1. “Homosexuals are condemned by religion for their nature. ”

          Cite your source, please; that is a very broad statement.

          1. His source is the burning hatred within him.

        2. Well that’s false. They are condemned for their sins but are told how to repent. The same ire is reserved for all sin. Why do atheists always think they are priests.

          Not even religious but have talked to many lriesrs and rabbis.

      2. “Most I can remember was love the sinner not the sin (regarding homosexuals)”

        Yikes, they actually teach that to kids in schools? I wouldn’t want that taught to my child. LGBT people are not sinners. They’re just people like the rest of us. And I surely wouldn’t want my tax dollars going to a school like that.

    6. Choice seems to mean something different for you then the rest of the world. You apparently think choice only means the ability to choose what you like your money spent on and to hell with what others want.

    7. No, it is not dishonest to describe a program that gives a parents a choice of schools to send their children to as “school choice”

      Next question.

      1. “gives parents a choice of schools” because the government FORCES me to finance it. That is not a “choice” by any sense of the word. Of course, I also do not have a “choice” in regards to subsidizing public education. The clear and obvious difference is the First Amendment guarantees a free conscience right that in James Madison’s words affords me the right to support religion only to the extent I believe is acceptable. Forcing me to pay for others religious education amounts to a government enforced religious assessment. This is not hard or nuanced, calling it a choice is absurd.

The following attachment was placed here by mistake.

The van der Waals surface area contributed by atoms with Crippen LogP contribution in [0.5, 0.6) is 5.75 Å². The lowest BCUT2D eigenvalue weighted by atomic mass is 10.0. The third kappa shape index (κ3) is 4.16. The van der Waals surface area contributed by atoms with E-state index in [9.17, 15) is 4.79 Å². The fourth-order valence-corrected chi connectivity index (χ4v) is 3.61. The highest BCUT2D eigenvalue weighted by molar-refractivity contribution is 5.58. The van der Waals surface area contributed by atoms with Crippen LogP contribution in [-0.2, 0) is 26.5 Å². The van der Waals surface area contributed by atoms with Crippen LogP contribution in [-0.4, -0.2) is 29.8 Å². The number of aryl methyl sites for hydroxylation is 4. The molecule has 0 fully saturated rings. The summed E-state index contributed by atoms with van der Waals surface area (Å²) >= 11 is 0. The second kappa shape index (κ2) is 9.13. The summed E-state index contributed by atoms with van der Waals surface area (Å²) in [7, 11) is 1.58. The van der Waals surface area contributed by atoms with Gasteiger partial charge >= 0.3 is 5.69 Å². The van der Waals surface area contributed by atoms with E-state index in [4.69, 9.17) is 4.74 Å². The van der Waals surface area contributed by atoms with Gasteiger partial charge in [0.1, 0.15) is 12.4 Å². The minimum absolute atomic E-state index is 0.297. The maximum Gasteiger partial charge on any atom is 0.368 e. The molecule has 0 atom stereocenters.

1. In most places, you can avoid subsidizing education by not owning property.

          1. Rent rates will reflect the property taxes the landlord pays.

        2. There is a number of things I disagree that are taught in public school, so that isn’t choice either then. But I still have to pay taxes.

  3. Welp, this is what you get when you gotta pass the bill to find out what’s in it.

    1. Has anyone actually read it? Or is this just a report of what other senior bureaucrats and legislators say is in it?

      1. I was going to make a comment about how I’m continuously in awe and adoring admiration of our tireless, committed political leaders. It would take me weeks or even months just to read one of these bills; yet they read, debate, and reason through dozens of them every year, on top of all their campaigning and proselytizing…

        but I guess y’alls explanation makes more sense. This might shake my steadfast faith in politics.

  4. It’s meaningless. Money is fungible. Whatever grant money would have paid for school choice can make up for regular fund retargeted to pay for school choice.

    1. I was just thinking the same thing.